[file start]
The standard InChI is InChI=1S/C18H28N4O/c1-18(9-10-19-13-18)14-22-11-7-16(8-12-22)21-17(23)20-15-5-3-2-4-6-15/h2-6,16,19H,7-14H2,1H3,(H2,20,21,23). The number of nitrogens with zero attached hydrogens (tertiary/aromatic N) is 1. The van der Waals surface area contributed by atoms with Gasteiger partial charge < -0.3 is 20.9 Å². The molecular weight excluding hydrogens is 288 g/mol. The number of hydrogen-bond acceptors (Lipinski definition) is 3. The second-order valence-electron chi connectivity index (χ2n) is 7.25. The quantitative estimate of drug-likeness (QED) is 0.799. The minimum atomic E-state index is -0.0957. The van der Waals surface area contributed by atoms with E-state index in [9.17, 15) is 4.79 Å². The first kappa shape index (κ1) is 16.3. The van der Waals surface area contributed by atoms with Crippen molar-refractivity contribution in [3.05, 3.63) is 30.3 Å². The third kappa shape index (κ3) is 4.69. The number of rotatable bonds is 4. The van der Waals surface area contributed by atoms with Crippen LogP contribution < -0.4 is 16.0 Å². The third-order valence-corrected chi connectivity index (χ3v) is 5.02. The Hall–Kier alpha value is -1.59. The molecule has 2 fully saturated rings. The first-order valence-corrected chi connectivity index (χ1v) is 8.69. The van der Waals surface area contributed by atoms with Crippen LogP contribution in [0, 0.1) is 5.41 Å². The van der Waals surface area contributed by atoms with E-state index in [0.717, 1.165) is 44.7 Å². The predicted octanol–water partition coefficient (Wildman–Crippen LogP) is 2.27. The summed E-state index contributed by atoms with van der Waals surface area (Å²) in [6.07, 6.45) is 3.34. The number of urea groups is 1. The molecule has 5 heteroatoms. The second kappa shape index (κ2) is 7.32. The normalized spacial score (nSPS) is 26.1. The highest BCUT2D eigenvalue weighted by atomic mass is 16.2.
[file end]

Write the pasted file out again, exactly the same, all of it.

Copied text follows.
The standard InChI is InChI=1S/C18H28N4O/c1-18(9-10-19-13-18)14-22-11-7-16(8-12-22)21-17(23)20-15-5-3-2-4-6-15/h2-6,16,19H,7-14H2,1H3,(H2,20,21,23). The number of nitrogens with zero attached hydrogens (tertiary/aromatic N) is 1. The van der Waals surface area contributed by atoms with Gasteiger partial charge < -0.3 is 20.9 Å². The molecular weight excluding hydrogens is 288 g/mol. The number of hydrogen-bond acceptors (Lipinski definition) is 3. The second-order valence-electron chi connectivity index (χ2n) is 7.25. The quantitative estimate of drug-likeness (QED) is 0.799. The minimum atomic E-state index is -0.0957. The van der Waals surface area contributed by atoms with E-state index in [9.17, 15) is 4.79 Å². The first kappa shape index (κ1) is 16.3. The van der Waals surface area contributed by atoms with Crippen molar-refractivity contribution in [3.05, 3.63) is 30.3 Å². The third kappa shape index (κ3) is 4.69. The number of rotatable bonds is 4. The van der Waals surface area contributed by atoms with Crippen LogP contribution < -0.4 is 16.0 Å². The third-order valence-corrected chi connectivity index (χ3v) is 5.02. The Hall–Kier alpha value is -1.59. The molecule has 2 fully saturated rings. The first-order valence-corrected chi connectivity index (χ1v) is 8.69. The van der Waals surface area contributed by atoms with Crippen LogP contribution in [0, 0.1) is 5.41 Å². The van der Waals surface area contributed by atoms with E-state index in [0.717, 1.165) is 44.7 Å². The predicted octanol–water partition coefficient (Wildman–Crippen LogP) is 2.27. The summed E-state index contributed by atoms with van der Waals surface area (Å²) in [6.07, 6.45) is 3.34. The number of urea groups is 1. The molecule has 5 heteroatoms. The second kappa shape index (κ2) is 7.32. The normalized spacial score (nSPS) is 26.1. The highest BCUT2D eigenvalue weighted by atomic mass is 16.2.